Photo courtesy: aaronshomeinspections.com

The title, “Where and what is your DRIVER”, refers to an area of the body where you think is the pain provocator, source of greatest dysfunction, locator of primary deficits, or in general the most common targeted area to intervene to get the most bang for your buck.  Now that is a run on sentence!

You can also call it the queen bee hive or the sweet spot.  Every therapist has one (or more), I want to hear yours!

This post is more open-ended questions & quick thoughts intended to get your feedback. Let’s start from the head and work our way caudally.

CV: The cranio-vertebral segment can be a prevalent source of dysfunction.  A decreased angle can lead to local neck pain, headaches, dizziness & possible caudal/distal complaints. From having too much upper cervical spine extension compressing the myriad of nerve roots exiting here to motor control deficits of anterior musculature, can this segment be the one?

Photo courtesy: joegambino.wordpress.com

AA: By far a commonplace of pain provocation, the C1-2 segment can be very unpleasant and misbehaves quite often.  It is the most cephalic source of rotation for the body and mostly agreed upon to be source of cervicogenic headaches.  A regular joint for manipulation by chiropractors and top breakout session with accompanying treatment if trained in SFMA.  The obliquus capitis inferior straddles this joint and can be a hot spot for soft tissue treatment by massage therapists, myofascial trained clinicians and dry needlers.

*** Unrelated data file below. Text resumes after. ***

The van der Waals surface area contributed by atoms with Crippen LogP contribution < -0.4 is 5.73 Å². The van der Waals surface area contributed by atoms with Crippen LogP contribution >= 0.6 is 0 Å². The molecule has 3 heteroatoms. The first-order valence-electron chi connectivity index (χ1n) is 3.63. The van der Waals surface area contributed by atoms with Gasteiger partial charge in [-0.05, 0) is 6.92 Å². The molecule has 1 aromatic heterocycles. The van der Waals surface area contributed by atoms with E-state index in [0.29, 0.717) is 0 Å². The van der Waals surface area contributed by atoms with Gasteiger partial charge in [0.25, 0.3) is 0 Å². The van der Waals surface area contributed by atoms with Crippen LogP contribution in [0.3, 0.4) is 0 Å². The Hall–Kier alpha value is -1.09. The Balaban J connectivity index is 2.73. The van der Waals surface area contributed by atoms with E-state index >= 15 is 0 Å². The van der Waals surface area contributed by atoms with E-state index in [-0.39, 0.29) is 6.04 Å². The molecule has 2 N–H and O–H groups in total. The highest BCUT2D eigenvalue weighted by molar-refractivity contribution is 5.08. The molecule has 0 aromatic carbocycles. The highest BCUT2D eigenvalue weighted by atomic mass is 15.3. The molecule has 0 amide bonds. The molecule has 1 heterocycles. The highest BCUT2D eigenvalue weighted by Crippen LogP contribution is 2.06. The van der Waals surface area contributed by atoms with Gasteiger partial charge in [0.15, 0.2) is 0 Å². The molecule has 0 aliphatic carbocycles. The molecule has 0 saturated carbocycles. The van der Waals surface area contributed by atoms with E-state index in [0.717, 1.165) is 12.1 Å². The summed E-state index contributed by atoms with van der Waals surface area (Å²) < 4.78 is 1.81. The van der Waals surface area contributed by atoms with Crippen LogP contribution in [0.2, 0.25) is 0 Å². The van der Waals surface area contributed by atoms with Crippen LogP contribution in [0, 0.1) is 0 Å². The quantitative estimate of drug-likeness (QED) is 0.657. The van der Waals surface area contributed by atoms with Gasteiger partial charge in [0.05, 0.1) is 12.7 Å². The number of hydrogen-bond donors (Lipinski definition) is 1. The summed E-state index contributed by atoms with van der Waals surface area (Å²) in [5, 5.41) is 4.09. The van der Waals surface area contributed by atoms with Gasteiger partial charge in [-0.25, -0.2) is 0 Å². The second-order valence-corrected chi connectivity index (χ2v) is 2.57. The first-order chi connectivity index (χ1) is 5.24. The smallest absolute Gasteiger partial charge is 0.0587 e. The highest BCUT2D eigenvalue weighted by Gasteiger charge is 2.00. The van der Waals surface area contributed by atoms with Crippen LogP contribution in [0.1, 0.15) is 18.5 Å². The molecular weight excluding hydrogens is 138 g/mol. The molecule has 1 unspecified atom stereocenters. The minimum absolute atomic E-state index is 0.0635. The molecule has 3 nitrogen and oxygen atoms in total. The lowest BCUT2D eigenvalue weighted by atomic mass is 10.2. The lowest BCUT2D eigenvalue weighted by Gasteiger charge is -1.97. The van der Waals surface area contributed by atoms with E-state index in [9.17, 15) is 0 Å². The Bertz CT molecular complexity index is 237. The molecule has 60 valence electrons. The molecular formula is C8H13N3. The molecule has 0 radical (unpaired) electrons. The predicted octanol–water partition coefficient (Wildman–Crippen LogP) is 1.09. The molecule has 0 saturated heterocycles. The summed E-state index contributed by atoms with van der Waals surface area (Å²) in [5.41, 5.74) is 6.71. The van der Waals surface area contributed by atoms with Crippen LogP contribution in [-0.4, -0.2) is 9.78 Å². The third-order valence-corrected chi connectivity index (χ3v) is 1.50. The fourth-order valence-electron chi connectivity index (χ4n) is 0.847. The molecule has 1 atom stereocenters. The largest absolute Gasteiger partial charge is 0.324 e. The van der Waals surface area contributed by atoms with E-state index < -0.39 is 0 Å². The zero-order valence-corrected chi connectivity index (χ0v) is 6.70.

Photo courtesy: pt.ntu.edu

CTJ:  The top two choices above are almost always stemming from hypomobility and derangements at this problematic junction zone.  Can be nicknamed the Pembroke Pines of the spine, this multi-level (C7-T3 segments) is a rigid intersection worth addressing.   Surgeons want to avoid it but we certainly have many approaches to this hostile area.

Photo courtesy: functionalanatomyseminars.com

Scapulae: These girdles work marvelously individually and even together at a mathematically determined ratio with the brachium’s long bone.  Disruption in the firing patterns and postural position can alter how the upper quarter operates and can in turn affect the spine.  We can do so much more than shrug up and retraction down and in to address this area. The Romans thought the bone looked like a trowel, but is this your go-to tool?